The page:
WINDSOR, Conn., Oct. 2, 2013 — A recent LIMRA study revealed that 76 percent of Canadians would prefer to buy life insurance face-to-face in the future as opposed to buying from work, the Internet, or by direct mail or phone.
That was one of the key findings from the 2013 Canadian Life Insurance Ownership Study which monitors long-term patterns in life insurance ownership, adequacy of coverage, and consumers’ attitudes about life insurance.
“Our research found that six million Canadians believe they need more life insurance and three quarters of those we surveyed would prefer to buy it face-to-face,” said Cheryl Retzloff, senior research director for LIMRA. “These findings should suggest a high potential for increased sales. When we asked what keeps consumers from buying life insurance, the top-two reasons given were: low priority and a perception that it’s not affordable.”
Of the 1 in 4 Canadian households that prefer to purchase through non-face-to-face methods, the Internet was the most popular (11 percent), followed closely by workplace and direct by phone or mail. By comparison, in the United States 43 percent say they prefer to buy through their worksite or direct. (See chart)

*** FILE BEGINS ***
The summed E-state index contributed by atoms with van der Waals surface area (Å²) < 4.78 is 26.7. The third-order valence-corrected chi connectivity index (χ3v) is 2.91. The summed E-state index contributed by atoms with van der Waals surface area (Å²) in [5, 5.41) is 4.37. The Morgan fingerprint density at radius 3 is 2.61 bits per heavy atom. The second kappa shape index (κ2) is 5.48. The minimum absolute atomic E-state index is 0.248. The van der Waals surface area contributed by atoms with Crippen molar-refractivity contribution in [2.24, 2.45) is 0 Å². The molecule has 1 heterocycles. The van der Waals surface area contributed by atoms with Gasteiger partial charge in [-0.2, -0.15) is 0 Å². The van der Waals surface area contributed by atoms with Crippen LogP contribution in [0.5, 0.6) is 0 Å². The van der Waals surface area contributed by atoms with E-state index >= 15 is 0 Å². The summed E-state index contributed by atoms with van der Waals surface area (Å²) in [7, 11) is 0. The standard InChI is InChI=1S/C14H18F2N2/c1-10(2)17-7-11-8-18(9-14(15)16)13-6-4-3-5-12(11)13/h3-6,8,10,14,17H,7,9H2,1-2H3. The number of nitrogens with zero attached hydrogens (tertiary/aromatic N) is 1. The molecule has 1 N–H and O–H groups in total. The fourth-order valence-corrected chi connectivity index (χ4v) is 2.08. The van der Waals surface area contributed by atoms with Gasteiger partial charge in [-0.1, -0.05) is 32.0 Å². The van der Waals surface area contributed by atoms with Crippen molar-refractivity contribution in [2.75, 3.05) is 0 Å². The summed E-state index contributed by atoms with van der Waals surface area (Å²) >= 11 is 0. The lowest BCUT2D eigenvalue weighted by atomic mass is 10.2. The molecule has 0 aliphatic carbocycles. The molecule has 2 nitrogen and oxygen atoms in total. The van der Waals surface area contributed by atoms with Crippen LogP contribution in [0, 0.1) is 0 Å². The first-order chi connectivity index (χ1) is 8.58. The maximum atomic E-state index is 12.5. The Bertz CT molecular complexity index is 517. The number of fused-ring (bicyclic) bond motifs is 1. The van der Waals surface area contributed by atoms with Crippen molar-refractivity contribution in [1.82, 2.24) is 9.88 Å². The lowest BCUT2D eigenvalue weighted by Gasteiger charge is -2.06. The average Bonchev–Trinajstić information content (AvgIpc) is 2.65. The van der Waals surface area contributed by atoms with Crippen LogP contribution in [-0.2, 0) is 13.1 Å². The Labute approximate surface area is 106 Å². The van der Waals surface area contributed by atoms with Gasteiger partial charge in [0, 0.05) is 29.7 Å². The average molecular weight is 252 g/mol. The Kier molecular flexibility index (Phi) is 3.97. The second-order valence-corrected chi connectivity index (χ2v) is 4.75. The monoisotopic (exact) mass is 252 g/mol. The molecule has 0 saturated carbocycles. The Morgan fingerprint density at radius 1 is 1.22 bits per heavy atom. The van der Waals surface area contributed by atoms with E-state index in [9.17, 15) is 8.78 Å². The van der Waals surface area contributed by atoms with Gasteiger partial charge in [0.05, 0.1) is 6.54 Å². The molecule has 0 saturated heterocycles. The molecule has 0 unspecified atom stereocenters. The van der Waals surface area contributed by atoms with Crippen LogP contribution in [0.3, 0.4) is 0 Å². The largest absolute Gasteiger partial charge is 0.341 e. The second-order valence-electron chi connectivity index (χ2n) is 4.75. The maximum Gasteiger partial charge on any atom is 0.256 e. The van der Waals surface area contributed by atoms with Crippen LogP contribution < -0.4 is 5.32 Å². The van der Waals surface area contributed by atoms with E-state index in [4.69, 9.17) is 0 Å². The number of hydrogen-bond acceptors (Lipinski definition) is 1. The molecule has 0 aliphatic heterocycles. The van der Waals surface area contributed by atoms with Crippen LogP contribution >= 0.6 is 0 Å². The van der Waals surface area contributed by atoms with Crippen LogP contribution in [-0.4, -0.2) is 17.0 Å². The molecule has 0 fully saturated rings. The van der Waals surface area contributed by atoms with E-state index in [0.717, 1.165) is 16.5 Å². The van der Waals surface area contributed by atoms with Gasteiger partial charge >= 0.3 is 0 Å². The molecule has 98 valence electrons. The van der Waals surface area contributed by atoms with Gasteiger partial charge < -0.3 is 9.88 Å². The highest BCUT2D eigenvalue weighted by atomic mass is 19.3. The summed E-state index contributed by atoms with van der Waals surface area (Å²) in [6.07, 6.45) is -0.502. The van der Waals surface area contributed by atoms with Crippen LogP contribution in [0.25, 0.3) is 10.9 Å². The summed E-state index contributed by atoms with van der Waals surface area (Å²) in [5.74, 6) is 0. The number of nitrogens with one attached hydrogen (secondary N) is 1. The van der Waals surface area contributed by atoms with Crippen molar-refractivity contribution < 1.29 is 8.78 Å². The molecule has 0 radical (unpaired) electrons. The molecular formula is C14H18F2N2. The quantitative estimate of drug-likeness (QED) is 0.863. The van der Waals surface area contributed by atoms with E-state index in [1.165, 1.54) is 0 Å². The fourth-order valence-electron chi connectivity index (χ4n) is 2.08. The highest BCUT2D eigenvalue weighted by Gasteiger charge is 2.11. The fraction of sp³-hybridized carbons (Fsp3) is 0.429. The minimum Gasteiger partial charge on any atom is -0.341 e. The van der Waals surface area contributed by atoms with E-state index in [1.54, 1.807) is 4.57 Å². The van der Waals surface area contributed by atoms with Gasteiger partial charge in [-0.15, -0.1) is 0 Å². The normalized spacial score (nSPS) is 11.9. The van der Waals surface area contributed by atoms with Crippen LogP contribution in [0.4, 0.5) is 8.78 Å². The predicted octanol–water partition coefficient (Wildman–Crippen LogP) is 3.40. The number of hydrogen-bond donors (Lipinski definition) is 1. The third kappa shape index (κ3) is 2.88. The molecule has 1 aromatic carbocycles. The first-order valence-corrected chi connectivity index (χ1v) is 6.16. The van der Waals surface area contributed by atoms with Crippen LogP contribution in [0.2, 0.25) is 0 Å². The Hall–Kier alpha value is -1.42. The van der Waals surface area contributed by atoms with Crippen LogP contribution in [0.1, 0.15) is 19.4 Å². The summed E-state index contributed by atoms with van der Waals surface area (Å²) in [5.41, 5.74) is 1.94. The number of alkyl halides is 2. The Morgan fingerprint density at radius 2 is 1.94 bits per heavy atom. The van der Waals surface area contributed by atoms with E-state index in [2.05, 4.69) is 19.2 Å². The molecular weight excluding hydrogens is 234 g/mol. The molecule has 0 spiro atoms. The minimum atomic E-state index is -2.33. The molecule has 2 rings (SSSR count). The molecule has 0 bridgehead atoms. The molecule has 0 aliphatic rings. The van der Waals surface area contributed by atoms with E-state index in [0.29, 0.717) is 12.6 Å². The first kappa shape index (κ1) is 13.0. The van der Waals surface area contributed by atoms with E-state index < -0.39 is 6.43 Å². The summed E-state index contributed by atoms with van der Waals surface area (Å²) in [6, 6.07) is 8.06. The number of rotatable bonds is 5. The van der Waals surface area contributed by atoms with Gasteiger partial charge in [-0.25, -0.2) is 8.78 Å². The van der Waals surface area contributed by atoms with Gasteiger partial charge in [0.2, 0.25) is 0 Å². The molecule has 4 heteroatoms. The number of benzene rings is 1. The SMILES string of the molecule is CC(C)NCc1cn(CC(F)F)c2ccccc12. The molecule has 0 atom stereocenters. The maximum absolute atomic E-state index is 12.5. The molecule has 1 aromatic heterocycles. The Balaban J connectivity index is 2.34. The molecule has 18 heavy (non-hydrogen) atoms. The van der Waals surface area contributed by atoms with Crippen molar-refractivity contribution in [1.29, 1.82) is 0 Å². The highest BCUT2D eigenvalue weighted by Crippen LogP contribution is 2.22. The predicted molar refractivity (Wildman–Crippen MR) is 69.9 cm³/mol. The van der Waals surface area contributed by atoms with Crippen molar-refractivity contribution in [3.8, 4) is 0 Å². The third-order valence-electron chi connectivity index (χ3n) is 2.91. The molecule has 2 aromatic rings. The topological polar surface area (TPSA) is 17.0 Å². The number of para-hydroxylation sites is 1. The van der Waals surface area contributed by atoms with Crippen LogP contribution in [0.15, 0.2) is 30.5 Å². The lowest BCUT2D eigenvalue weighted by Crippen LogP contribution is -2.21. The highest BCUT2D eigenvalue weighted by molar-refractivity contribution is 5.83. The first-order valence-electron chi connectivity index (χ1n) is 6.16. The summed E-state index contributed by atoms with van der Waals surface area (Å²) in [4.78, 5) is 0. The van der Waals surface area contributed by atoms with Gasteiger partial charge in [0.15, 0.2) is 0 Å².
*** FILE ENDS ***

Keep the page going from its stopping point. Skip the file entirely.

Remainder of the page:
While Canadian consumers may prefer personal contact, LIMRA’s Canadian Recruiting Trends data shows that 14 percent fewer sales professionals were recruited in 2012 compared to five years earlier (13,500 versus 15,600). This combination of fewer agents and slow adoption of non-face-to-face purchasing creates a real challenge for Canadian insurance companies.
Other key findings from the report:
- Only 68 percent of Canadian households have any life insurance at all compared to 79 percent in 2006.
- Among those polled, the top financial concern is the government’s ability to fund health care in which 84 percent answered “very” or “somewhat concerned.”
- Eight in ten Canadians worry about having enough money for retirement. The same percentage also expressed concern over the cost and availability of long term care.
- Married households with children under age 18 are underinsured —
- 3 in 4 said they would have difficulty with living expenses if a primary wage earner were to die.
Retzloff added, “Since 2006 (the last time LIMRA conducted this study), Canadians have lived through a recession resulting in less discretionary income for most people. Given that environment, it’s not surprising to see overall life insurance ownership decline.”
This year’s Insurance Ownership Study surveyed more than 3,200 Canadian household financial decision makers. The results were weighted to represent all Canadian households.
LIMRA, a worldwide research, consulting and professional development organization, is the trusted source of industry knowledge, helping more than 850 insurance and financial services companies in 73 countries increase their marketing and distribution effectiveness. Visit LIMRA at www.limra.com